“We use Audible and it reads for us books that we download from audible.com,” Tatum goes on. Each woman is in her respective phone, sliding and flicking and taping, looking for apps. What makes an app stick, they explain, is whether it’s practical, accessible, fast, and easy to use. Rios adds that she downloaded a hundred apps by now, but for the most part she’ll use an app once or twice and leave it. There are a few, like Sendero, that they use every day. “There’s also HeyTell, it’s speech texting,” explains Tatum. She demonstrates, and manages fairly quickly to record a few words and send them to Maria. Maria receives the message, opens it, and holds her phone to her ear. It works. “There’s Dragon Dictation, but that’s half baked,” says Tatum. “You can speak to it and it turns it into a written text you can then send over.” There’s also HopStop. “It’s completely accessible, you put in your destination and it tells you what trains to take and exactly how to get there.”
Chalkias, Tatum’s colleague, is not only an iPhone advocate who breezes through the device faster than a baby with an iPad, he also gives private lessons to people of all ages on how to use it. He has found that people, young and old, who can use a computer, are familiar with the desktop environment, and can type, have an easier transition to the touchscreen. “The first thing I teach is the layout,” he explains. “They have to understand it’s a grid, four by four [apps], they need to understand the dock, the status bar, how to unlock the screen.It’s a new language, it means moving from buttons to no buttons, and it means relying completely on audio cues, so it takes time to adjust. The name iPhone is misleading — it’s more of a computer than a phone.”
Siri, the highly acclaimed feature of the iPhone 4S, isn’t the answer to everyone’s prayers, in his view. It’s a nice shtick, but it’s not always compatible with the voice over feature. “She’ll hear what you’re saying, explains Chalkias, “but either not respond or her answer will appear on the screen and you’ll still have to tap it to hear the response, so there are still some glitches.”
Tatum and Rios mention that in the future they’d like their device to describe to them what’s on the street as they’re walking down — Toys “R” Us or CVS. It would be great if the phone could vibrate anytime they are close to one. There should be an app that inform thems of construction sites: Even the accessible GPS apps don’t mention those. They would also like an app that reads out restaurant menus, and a navigation app that works indoors.
People like Nektarios Paisios, 30, are the ones who can make those wishes come true. Paisios, a Computer Science student from Cyprus, moved to New York four and half year ago to work on his dissertation. He went blind at four years of age, and is working on a number of iPhone apps that could potentially solve some of the blind community’s problems with the device. One of them is an indoor GPS.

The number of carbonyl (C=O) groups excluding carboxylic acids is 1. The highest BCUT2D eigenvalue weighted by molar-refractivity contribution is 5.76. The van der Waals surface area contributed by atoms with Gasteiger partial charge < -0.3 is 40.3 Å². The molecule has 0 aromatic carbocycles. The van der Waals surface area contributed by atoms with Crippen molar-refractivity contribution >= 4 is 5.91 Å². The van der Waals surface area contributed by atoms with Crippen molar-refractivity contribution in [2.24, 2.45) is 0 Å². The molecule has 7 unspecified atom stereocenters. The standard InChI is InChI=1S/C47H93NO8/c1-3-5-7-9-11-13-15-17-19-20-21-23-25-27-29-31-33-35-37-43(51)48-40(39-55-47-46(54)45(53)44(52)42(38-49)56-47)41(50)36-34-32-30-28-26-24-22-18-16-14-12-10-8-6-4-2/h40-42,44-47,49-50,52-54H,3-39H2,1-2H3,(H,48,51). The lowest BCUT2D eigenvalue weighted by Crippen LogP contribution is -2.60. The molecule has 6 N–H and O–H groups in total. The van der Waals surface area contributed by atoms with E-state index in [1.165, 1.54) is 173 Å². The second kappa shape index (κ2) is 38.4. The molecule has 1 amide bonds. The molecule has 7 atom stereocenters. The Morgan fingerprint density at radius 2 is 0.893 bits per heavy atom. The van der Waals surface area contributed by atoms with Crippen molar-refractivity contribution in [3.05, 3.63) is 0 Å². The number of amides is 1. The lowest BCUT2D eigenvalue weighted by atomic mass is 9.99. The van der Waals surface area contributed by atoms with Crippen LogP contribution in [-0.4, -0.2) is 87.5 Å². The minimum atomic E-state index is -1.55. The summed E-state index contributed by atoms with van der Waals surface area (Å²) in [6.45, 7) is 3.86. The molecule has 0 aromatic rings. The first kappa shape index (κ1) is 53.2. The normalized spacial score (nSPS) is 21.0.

“One of the biggest concerns of the blind community is finding their way around independently,” he says. “You can find an address, but what if you get someplace and you have nobody to help you find your way around the building?” His solution, still in the works, will attempt to sketch a map of the building based on previous routes taken within, and the strength of the wireless signals bouncing from the different sources. It’ll also take into consideration the pace and number of steps a person takes from one point to the next. If a blind person were to arrive to a hotel, he’d only need to be shown to his room once. The iPhone will remember the way for him, and navigate him back and forth from the room to the lobby.
Another app Paisios is working on is a more elaborate form of VizWiz, the app that tells the person what color is the shirt he is about to wear. For people like him who have no recollection of color (“yellow means ripe, because yellow bananas are ripe”), it doesn’t mean much that the shirt he is pointing to is green. He’d like a stylist app to tell him what this green goes with, so he can know which color pants to put on. It’ll also be able to tell more intricate designs. “What if people want to be fashionable?” he asks earnestly.
Yet for all that technology has helped achieve, many in the blind community fear it might result in illiteracy in the generations to come. “I think the technology that’s coming out right now is wonderful,” says Chalkias,”but I also think it’s dumbing us down because it’s making everything so easy. I have a lot of teens who have speech technology and they don’t know how to spell, and it’s horrifying to see that.” Rios has encountered the same problem. She is an administrative assistant at the music school of Lighthouse International “an organization dedicated to overcoming vision impairment,” based in Manhattan, and a tutor at CCVIP who helps Maria with teenagers. “Even now I come in contact with kids who can’t spell,” she says. “Young adults don’t read Braille because they have screen readers who read for them.”
“I definitely think there’s benefits to this technology” Chalkias says. ”But if it keeps getting easier we’re just going to be a society of idiots that can’t do anything except tell our computers what to do for us.”